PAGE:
Better walkways, 30kph speed limit instead of 'doubling' EDSA, C5 jaywalking fines — group

James Relativo - The Philippine Star
Better walkways, 30kph speed limit instead of 'doubling' EDSA, C5 jaywalking fines � group
File photo shows pedestrians crossing the road
Philstar.com, File

MANILA, Philippines — A group of transportation advocates are currently suggesting ways to make major thoroughfares EDSA and C5 safer for pedestrians — instead of imposing more fines to the predominantly non-car owning public.

The Metropolitan Manila Development Authority (MMDA) last Friday suggested hiking jaywalking fines along EDSA and C5 from P500 to P1,000, earning the ire of various transportation advocates and commuters.

"This runs counter in the policy stated in the Philippine Develoipment Plan 2023-2028 that 'pedestrians and cyclists will be accorded highest priority in the hierarchy of road users,'" the Move As One Coalition said in Filipino in a statement yesterday.

"Instead of imposing fines to pedestrians, We think that it would be better if we safeguard their safety to encourage more to also walk. This way, the flow of traffic will be lighter, we'll get cleaner air, and we get a healthier citizenry."

MMDA spokespersdon Romando Artes yesterday shared the idea of doubing the fines in the two major thoroughfares in the National Capital Region shortly after a meeting he has with the Metro Manila Council.

Along with the monetary penalty, the MMDA official said that they're currently mulling seminars to disuade pedestrians from crossing the said roads.

The proposal is currently not yet in place prior to consultations. Active transport advocates AltMobility PH yesterday criticized the plan, calling it "inhumane and out of touch with the realities of pedestrians and vulnerable road users," who happen to be the majority of Filipinos.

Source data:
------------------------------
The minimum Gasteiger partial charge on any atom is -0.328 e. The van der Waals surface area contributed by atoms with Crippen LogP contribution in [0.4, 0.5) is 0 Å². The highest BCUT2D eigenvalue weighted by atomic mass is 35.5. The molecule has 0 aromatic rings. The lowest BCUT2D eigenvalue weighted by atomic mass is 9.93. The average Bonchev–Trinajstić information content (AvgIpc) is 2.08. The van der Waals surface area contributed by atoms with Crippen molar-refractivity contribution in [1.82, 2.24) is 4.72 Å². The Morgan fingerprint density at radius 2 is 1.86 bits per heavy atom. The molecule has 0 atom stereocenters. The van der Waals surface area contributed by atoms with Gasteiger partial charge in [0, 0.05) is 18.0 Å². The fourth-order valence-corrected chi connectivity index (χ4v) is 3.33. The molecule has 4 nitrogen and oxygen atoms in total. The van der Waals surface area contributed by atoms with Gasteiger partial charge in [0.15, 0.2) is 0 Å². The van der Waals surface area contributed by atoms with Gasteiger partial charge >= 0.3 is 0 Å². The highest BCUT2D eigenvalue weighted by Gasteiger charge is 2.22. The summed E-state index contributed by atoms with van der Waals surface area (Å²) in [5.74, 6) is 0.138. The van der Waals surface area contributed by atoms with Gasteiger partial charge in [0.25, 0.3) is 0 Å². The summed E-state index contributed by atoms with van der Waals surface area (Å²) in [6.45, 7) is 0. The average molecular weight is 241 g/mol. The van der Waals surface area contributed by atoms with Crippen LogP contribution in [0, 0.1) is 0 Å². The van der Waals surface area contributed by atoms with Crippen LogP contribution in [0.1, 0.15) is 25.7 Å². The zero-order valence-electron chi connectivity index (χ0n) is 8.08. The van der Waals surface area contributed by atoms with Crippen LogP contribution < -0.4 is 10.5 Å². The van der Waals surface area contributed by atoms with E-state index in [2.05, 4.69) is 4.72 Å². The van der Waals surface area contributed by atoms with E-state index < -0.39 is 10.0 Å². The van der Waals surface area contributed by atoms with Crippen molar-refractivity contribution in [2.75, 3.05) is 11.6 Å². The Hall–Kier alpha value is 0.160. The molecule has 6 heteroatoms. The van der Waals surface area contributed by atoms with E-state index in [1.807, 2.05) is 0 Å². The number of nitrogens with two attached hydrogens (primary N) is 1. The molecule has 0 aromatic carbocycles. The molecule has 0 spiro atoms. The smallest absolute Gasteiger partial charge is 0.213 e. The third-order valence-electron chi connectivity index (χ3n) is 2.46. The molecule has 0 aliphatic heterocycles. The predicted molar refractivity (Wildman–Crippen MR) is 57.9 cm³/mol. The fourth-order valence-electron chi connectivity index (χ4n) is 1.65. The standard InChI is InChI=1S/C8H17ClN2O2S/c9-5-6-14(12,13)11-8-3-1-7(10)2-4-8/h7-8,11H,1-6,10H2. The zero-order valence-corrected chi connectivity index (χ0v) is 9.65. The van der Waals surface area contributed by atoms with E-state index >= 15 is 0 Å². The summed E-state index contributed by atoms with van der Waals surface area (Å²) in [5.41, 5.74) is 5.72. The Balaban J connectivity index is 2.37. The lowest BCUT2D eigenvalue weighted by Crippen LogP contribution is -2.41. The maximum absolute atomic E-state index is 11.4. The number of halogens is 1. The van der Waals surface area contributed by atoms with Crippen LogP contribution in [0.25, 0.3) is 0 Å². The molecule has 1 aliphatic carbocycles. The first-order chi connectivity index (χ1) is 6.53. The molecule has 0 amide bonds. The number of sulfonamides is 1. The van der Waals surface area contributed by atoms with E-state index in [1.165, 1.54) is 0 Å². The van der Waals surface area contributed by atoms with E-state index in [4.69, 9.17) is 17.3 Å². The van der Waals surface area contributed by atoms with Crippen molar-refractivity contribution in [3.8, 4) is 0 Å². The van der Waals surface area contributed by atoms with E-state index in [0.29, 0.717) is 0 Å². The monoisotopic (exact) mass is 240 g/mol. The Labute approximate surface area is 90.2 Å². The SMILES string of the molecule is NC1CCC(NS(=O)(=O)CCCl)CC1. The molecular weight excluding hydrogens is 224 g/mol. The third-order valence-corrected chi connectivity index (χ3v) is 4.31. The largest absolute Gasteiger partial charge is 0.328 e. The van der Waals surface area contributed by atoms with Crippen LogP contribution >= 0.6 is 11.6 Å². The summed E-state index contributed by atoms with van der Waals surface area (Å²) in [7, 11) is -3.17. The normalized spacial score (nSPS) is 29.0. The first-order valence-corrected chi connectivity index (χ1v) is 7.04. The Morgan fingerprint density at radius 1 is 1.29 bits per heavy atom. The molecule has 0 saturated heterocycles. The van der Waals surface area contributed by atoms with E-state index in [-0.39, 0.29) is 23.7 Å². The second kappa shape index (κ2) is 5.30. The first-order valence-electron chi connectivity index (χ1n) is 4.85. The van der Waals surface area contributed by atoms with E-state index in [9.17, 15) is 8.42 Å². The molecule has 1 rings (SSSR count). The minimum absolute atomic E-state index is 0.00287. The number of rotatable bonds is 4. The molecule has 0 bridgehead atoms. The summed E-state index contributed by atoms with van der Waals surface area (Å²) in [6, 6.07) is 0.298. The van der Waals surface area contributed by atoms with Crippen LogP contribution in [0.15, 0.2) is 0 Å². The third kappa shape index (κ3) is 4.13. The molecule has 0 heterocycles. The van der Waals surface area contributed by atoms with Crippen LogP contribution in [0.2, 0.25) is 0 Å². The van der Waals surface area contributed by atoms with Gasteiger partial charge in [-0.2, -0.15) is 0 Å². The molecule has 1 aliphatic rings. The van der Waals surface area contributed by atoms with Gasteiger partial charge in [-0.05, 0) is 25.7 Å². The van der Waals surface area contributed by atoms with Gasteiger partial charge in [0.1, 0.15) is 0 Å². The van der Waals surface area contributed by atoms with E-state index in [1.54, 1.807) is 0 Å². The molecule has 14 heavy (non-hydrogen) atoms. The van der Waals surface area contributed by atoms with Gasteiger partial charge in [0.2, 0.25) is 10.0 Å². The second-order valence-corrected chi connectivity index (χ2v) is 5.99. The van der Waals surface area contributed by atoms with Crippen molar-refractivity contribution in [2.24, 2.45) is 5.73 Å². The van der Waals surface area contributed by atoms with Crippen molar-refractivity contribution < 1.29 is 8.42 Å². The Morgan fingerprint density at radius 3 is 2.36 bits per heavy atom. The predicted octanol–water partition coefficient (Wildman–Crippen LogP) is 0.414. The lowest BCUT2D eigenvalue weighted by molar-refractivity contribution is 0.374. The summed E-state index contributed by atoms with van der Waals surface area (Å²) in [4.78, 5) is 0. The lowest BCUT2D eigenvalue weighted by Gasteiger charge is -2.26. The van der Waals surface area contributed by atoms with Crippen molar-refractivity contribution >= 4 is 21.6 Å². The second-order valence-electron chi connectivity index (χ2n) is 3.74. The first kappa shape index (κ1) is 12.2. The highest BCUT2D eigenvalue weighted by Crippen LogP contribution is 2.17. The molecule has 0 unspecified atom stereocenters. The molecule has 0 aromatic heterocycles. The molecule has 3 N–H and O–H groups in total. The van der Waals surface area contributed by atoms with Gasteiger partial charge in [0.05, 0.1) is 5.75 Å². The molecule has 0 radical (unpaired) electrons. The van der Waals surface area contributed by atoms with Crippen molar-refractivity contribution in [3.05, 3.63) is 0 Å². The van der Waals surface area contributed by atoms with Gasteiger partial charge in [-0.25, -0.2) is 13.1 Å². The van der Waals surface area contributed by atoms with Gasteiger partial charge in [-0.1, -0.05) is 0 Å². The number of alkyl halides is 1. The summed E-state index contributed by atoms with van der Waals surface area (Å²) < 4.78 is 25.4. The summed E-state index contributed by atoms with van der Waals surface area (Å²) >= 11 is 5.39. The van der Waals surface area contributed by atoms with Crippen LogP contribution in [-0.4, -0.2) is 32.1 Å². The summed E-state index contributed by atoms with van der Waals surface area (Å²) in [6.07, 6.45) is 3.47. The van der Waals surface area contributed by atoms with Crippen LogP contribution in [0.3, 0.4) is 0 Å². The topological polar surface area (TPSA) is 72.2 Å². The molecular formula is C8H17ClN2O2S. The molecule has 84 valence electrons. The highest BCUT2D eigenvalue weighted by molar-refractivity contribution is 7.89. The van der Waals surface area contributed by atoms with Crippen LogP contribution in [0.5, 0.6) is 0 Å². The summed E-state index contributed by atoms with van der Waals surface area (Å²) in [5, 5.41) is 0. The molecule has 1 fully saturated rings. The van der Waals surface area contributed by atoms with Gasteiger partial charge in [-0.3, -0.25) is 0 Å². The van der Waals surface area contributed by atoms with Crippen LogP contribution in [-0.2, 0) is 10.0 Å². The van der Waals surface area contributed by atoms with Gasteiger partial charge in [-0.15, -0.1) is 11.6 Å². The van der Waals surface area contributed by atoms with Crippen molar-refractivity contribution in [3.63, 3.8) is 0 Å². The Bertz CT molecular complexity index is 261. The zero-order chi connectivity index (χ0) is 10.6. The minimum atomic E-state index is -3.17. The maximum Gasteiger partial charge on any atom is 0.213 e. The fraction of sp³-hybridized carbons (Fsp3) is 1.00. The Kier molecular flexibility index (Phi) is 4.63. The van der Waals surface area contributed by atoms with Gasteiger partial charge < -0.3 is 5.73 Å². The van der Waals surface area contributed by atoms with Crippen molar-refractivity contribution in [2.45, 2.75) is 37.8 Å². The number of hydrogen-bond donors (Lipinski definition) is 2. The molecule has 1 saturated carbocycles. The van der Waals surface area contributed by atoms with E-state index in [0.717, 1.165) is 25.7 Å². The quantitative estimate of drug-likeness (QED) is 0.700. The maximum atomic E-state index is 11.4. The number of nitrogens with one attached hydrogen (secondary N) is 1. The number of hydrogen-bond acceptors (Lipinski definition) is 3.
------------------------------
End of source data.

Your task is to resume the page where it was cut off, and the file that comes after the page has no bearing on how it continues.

'Speed limits, takedown of hostile bridges'

Included in the proposal of Move As One Coalition are the following:

  • 30 kilometer per hour speed limits
  • better walkways and ramps for persons with disabilities
  • takedown of footbridges and elevated walkways that burden the elderly, PWDs, and those that carry small children
  • creation of "at grade crossing" that are at the same level with roads alongside countdown stoplights

MMDA Resolution 19-001 currently sets the speed limit of Metro Manila radial and circumferencial roads, like EDSA, at 60 kph. 

"People who walk — not car owners — are more vulnerable to injuries and death whenever there's a roadcrash," the coalition added.

"It's unfair to deny pedestrians with safety just to make the daily travel of car owners, who only comprise 6% of the Philippine public, smoother."

A 2015 survey reportedly conducted by the Japan International Cooperation Agency  earlier said that 79.5% of Metro Manila residents travel through walking or public transportation.

Around 44% of those who go to work do so by walking, according to a 2020 survey conducted by the Social Weather Stations.

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